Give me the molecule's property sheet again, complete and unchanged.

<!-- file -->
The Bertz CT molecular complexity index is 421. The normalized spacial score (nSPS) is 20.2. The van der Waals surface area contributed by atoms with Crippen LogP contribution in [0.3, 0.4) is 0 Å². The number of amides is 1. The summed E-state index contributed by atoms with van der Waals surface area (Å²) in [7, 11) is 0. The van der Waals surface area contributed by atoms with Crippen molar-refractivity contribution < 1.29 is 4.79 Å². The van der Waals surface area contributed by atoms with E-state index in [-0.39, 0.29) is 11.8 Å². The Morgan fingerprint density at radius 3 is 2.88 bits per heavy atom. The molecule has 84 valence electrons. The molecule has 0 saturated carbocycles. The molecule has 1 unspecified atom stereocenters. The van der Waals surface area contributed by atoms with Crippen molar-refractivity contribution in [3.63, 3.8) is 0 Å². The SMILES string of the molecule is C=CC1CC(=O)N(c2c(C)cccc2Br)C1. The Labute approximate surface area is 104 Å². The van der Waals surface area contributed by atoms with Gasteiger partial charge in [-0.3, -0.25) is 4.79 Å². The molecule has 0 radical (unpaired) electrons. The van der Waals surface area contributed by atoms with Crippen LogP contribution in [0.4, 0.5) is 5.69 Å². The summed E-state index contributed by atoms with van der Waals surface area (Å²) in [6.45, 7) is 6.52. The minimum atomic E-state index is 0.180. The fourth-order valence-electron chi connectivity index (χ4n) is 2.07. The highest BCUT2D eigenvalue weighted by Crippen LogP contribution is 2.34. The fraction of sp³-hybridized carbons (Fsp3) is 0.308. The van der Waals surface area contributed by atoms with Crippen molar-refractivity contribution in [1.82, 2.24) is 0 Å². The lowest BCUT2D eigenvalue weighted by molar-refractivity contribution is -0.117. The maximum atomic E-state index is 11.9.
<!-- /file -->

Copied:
The Bertz CT molecular complexity index is 421. The normalized spacial score (nSPS) is 20.2. The van der Waals surface area contributed by atoms with Crippen LogP contribution in [0.3, 0.4) is 0 Å². The number of amides is 1. The summed E-state index contributed by atoms with van der Waals surface area (Å²) in [7, 11) is 0. The van der Waals surface area contributed by atoms with Crippen molar-refractivity contribution < 1.29 is 4.79 Å². The van der Waals surface area contributed by atoms with E-state index in [-0.39, 0.29) is 11.8 Å². The Morgan fingerprint density at radius 3 is 2.88 bits per heavy atom. The molecule has 84 valence electrons. The molecule has 0 saturated carbocycles. The molecule has 1 unspecified atom stereocenters. The van der Waals surface area contributed by atoms with Crippen molar-refractivity contribution in [3.63, 3.8) is 0 Å². The SMILES string of the molecule is C=CC1CC(=O)N(c2c(C)cccc2Br)C1. The Labute approximate surface area is 104 Å². The van der Waals surface area contributed by atoms with Gasteiger partial charge in [-0.3, -0.25) is 4.79 Å². The molecule has 0 radical (unpaired) electrons. The van der Waals surface area contributed by atoms with Crippen LogP contribution in [0.4, 0.5) is 5.69 Å². The summed E-state index contributed by atoms with van der Waals surface area (Å²) in [6.45, 7) is 6.52. The minimum atomic E-state index is 0.180. The fourth-order valence-electron chi connectivity index (χ4n) is 2.07. The highest BCUT2D eigenvalue weighted by Crippen LogP contribution is 2.34. The fraction of sp³-hybridized carbons (Fsp3) is 0.308. The van der Waals surface area contributed by atoms with Crippen molar-refractivity contribution in [1.82, 2.24) is 0 Å². The lowest BCUT2D eigenvalue weighted by molar-refractivity contribution is -0.117. The maximum atomic E-state index is 11.9.